Eucalyptus in Gaza – a tragedy in Hula Valley
Prior to 1920, around 78 per cent of all Jewish National Fund’s (JNF) trees were eucalyptus. In the 1880s, the first eucalyptus seeds introduced to Palestine were sent from Australia. Several features led to the popularity of eucalyptus at early stages of their afforestation. First, they are fast-growing trees. In six years, they can grow twenty meters in height with almost a one-meter trunk radius. Second, eucalyptus was seen as the most effective biological weapon in overall swamp reclamation and drainage efforts. Their special root system enables eucalyptus trees to flourish in wetlands, and accordingly they have been used systematically in Palestine to dry swamps starting from the Ottoman rule, through the British Mandate and then Israel after 1948.
One of the most prominent foundational national myths of Israel was the early narrative that the Zionist settlers “made the desert bloom.” In 1900 eucalyptus trees were first introduced on a large scale by Baron Edmond de Rothschild’s Palestine Jewish Colonization Association (PICA), as a swamp-draining measure in Wadi al-Khudeira, the historic Palestinian site of the new Israeli town of Hadera near Haifa.
Another illustrious site which had witnessed a complete deformation in terms of its indigenous Palestinian habitat through the mass introduction of Eucalyptus was Lake Hula. Palestinians have lived in the Hula Valley for thousands of years. The Hula Valley is a vital intersection of trade routes that connect Damascus with the Mediterranean coast and North Africa. The Canaanite cities of Hazor and Layish were built in the Hula Valley area during the Bronze Age.
The reformulation of the landscape alphabets of the Hula Valley from a habitat where Palestinian Bedouin communities have historically thrived on its pastures, and transformed papyrus reeds into shelters and other domestic amenities, to modern Dubrovin farmlands by means of Eucalyptus drainage operations eradicated other forms of possible communities in Hula Valley.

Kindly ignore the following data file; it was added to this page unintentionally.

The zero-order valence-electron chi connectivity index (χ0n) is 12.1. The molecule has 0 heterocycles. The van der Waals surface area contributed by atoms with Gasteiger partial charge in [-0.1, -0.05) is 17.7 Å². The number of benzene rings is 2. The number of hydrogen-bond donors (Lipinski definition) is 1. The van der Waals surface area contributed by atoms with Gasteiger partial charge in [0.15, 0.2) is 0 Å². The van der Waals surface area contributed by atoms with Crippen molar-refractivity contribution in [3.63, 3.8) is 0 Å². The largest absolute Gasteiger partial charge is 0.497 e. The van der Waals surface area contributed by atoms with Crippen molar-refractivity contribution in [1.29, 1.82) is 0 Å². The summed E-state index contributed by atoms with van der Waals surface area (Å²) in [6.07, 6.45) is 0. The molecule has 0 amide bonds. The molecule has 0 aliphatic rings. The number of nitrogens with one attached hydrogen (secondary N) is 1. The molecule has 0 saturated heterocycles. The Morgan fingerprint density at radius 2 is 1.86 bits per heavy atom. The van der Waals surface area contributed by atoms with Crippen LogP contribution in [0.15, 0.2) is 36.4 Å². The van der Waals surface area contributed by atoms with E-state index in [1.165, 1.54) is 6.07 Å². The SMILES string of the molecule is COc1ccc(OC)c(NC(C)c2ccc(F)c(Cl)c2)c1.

Amidst eucalyptus afforestation, 1948 witnessed relentless a n d systematic actions on the part of Israel against the Palestinians of the Hula valley. This included forcible removal of the settled Bedouin and other Palestinian communities of Kaytiyeh, Lazazeh, Zuk al-Fukani, al-Manshiya, Hisas, al-Mansura, Dawarah, al-’Absiya, Baysamun, Malha, Halsa, al-Buweiziya, al- Salhiya, al-’Ulmaniya, al-Huseiniya, Kirad Bakara, Kirad Ghanama, and others.
Nowadays, ecologists around the world have come to loathe the Australian tree that had immigrated so enthusiastically, replacing the Palestinian Bedouins and their livelihoods. It has become scientifically recognized that Eucalyptus trees affect adversely the soil, water cycle, wildlife, biodiversity, fire cycle, and local vegetation. The eucalyptus tree was used as a biological deterrent to indigenous Palestinians who lived in symbiosis with their geography and now cannot do so any more.